Team 91 Florida 2020 and Jupiter face-off midfielder Ty Bennedetto commits to in-state Jacksonville.

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When he reached eighth or ninth grade, Ty Benedetto started casting an eye toward playing Division I lacrosse in his home state, but at that age, it’s hard to look so far ahead and say with 100 percent certainty that it’s going to happen.

There’s only Division I program in the entire state of Florida, and spots are limited to start with. Everything changed for Benedetto, though, when he was visiting another school this fall. He received an email from Jacksonville coach John Galloway, asking to set up a call and a visit.

“I was pretty ecstatic. It was surreal to me, especially when Coach Galloway is telling me how much he wants me to be there,” said the Team 91 2020 Florida and Jupiter faceoff midfielder.

It got even crazier for Benedetto after the Dolphins offered him, and it didn’t take long for him to accept. He’s the third Team 91 Florida 2020 to commit after Devon Rasmus (Jupiter/Towson) and Bryce Kendrigan (The Benjamin School/Towson), all to Division I schools. He’ll get to live out his dream of playing college lacrosse in the Sunshine State, and he won’t have to go too far to do it.

“It’s close to home, which is very important to me,” said Benedetto, who intends to study business or computer science. “It’s only about three-and-a-half hours away. The coaching staff is insane, and having Coach Galloway is crazy. Him playing pro definitely added to me wanting to go there. He has the experience that I want in a coach. The campus is pretty cool and it’s on the water, and the classes are small. You’re not just a number like at some of the big schools. The classes are very individualized, which is nice. It seemed like a really great fit for me.”


There’s an added element of being an in-state recruit for Galloway. Benedetto knows that Florida’s reputation as a lacrosse state isn’t quite where it will eventually be one day, and because of that, there’s always a little extra motivation when going up against traditional powerhouse areas at tournaments.

“I think that Florida lacrosse is definitely looked down upon, but playing teams from all over at tournaments helps a lot,” Benedetto said. “I definitely have a lot of pride in being from Florida and going to Jacksonville. We need to start growing lacrosse in Florida, and Jacksonville wants to keep the good athletes in Florida.”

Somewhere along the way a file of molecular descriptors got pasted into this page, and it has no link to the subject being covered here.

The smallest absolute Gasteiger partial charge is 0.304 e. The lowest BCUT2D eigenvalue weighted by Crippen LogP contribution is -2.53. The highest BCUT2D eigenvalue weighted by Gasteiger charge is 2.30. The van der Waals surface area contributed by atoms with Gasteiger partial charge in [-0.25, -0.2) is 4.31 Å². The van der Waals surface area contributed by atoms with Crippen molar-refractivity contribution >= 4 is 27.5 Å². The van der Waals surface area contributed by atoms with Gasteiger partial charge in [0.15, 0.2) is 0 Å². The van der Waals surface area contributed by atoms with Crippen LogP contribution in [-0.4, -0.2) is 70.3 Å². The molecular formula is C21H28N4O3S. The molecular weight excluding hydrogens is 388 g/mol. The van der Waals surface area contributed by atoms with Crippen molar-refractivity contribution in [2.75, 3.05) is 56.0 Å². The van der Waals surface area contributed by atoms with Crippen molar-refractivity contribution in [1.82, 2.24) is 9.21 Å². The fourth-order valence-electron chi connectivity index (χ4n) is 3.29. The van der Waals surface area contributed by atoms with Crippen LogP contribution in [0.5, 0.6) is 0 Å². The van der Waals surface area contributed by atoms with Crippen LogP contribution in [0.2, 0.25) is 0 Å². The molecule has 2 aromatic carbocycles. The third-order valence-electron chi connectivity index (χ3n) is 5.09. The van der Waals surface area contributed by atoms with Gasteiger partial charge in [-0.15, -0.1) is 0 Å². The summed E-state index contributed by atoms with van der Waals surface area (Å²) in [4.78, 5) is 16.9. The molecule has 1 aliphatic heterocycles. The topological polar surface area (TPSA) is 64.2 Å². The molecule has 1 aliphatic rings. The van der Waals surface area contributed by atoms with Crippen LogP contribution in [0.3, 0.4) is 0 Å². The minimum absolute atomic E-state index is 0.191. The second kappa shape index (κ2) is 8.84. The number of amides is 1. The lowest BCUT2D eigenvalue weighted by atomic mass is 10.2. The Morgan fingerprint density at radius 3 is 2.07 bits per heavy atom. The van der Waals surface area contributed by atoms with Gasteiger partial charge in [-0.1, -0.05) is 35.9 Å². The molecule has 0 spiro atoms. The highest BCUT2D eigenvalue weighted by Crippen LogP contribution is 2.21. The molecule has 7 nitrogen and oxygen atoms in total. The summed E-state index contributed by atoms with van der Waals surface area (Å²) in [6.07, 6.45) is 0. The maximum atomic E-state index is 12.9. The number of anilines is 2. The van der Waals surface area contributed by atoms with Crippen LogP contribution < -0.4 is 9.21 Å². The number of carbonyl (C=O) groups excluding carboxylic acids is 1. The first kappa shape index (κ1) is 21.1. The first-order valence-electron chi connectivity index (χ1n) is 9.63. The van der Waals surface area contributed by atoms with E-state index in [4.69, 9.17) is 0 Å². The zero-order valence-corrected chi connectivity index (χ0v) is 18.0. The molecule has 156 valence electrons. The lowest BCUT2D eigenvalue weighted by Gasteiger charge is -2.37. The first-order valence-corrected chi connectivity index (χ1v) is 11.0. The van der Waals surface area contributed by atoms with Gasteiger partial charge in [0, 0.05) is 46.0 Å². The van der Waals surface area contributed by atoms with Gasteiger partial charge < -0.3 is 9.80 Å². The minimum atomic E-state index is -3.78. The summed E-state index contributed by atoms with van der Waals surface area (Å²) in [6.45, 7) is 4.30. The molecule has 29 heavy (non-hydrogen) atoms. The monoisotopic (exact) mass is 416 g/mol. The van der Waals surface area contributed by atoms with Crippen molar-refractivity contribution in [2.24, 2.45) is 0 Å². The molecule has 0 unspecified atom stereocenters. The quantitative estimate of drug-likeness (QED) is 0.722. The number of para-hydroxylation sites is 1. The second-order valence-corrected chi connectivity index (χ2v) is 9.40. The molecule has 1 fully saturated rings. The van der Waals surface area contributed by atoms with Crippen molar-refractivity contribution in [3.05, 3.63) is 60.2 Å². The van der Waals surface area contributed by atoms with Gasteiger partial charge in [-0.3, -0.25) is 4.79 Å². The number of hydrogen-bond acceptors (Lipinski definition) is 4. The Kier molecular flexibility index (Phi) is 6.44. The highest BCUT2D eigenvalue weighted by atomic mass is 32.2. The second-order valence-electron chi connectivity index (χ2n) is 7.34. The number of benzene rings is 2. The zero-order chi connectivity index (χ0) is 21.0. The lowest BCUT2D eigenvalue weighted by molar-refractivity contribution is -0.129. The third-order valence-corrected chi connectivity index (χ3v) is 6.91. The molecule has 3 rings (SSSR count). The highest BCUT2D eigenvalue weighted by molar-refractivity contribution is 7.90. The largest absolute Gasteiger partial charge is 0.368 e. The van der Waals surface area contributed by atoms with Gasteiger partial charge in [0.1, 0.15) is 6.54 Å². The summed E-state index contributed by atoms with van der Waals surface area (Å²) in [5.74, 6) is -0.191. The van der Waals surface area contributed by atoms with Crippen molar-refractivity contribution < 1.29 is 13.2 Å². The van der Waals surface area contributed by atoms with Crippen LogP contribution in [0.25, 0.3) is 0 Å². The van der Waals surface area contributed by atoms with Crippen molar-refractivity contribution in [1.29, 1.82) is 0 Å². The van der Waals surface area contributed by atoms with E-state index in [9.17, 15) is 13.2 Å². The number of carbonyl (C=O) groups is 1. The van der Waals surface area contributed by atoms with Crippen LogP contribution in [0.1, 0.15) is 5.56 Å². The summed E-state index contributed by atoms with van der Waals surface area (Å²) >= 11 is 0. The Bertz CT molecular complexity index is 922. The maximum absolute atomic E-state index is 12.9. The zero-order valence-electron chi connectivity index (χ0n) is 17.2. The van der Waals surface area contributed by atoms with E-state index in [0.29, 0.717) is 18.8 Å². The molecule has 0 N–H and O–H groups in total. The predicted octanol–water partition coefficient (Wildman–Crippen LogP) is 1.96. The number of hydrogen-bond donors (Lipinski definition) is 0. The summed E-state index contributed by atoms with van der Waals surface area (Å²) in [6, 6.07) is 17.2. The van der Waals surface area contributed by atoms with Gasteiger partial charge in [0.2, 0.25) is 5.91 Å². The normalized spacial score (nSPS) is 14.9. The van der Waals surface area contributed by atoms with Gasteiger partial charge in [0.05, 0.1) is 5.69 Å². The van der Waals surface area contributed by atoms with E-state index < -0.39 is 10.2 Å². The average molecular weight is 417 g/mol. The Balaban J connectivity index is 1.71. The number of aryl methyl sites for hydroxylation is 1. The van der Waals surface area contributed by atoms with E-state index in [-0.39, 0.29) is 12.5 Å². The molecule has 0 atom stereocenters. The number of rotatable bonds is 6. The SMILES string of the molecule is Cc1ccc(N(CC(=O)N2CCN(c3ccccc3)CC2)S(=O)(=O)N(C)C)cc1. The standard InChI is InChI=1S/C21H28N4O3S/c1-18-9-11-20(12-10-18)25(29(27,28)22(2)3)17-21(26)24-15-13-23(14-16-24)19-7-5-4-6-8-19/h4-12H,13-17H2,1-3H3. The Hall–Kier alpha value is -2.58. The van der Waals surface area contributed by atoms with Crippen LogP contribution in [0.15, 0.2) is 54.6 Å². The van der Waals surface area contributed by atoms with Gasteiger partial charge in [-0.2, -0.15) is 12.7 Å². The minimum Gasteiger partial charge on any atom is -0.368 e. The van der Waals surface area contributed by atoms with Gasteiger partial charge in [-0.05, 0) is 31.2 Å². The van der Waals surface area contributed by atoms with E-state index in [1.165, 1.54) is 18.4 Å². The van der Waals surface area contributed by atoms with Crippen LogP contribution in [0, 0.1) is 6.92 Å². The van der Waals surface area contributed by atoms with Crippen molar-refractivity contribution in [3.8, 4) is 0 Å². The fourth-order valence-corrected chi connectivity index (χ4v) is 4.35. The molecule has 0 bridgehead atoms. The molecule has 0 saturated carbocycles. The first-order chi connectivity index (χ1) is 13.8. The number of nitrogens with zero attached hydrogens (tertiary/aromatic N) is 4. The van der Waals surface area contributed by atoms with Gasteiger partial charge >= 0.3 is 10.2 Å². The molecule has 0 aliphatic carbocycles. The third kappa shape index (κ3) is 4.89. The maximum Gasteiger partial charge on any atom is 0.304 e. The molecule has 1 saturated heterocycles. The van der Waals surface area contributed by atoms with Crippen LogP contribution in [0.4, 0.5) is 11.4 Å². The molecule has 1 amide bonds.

Benedetto was a part of the Jupiter team this spring that became the first public school to win a Florida state championship, and while he wasn’t a starter, the experience helped him grow as a player, which he parlayed into a strong summer on the club circuit.

“I don’t even know how to explain how (the state title) felt,” Benedetto said. “I just think that as a team, we bonded really well, and we used it to make it all happen.”

A big body at 6-1, 195 pounds, Benedetto has the frame and strength to scrap with and overpower opponents at the faceoff X. He also does well off the fast break and is getting more and more comfortable with the ball in his stick. His development is a credit to him, but also O’Hara and coaches Danny Loftus and Stan Ross. This summer, he enjoyed a breakout summer, capped off by a strong performance at the National Lacrosse Federation national championships, where he tested himself against a handful of the nation’s elite faceoff men and came out stronger as a result.

“There were (more than 170) college coaches there, and I was nervous, but definitely excited,” Benedetto said. “I thought I played really well against some good faceoff guys.”

Team 91 Florida director Nick O’Hara has seen Benedetto’s development up close and personal as both his club and high school coach. There’s little doubt in his mind that Benedetto has the skillset and work ethic to not only thrive for the Warriors, but eventually for the Dolphins.

“Ty is a terrific person and player that has worked tirelessly over the past several years to become one of the best faceoff specialists in the 2020 class,” O’Hara said. “Coach Galloway has the JU program trending in the right direction and Ty will play an important role in the future of the program.”

That future starts now.

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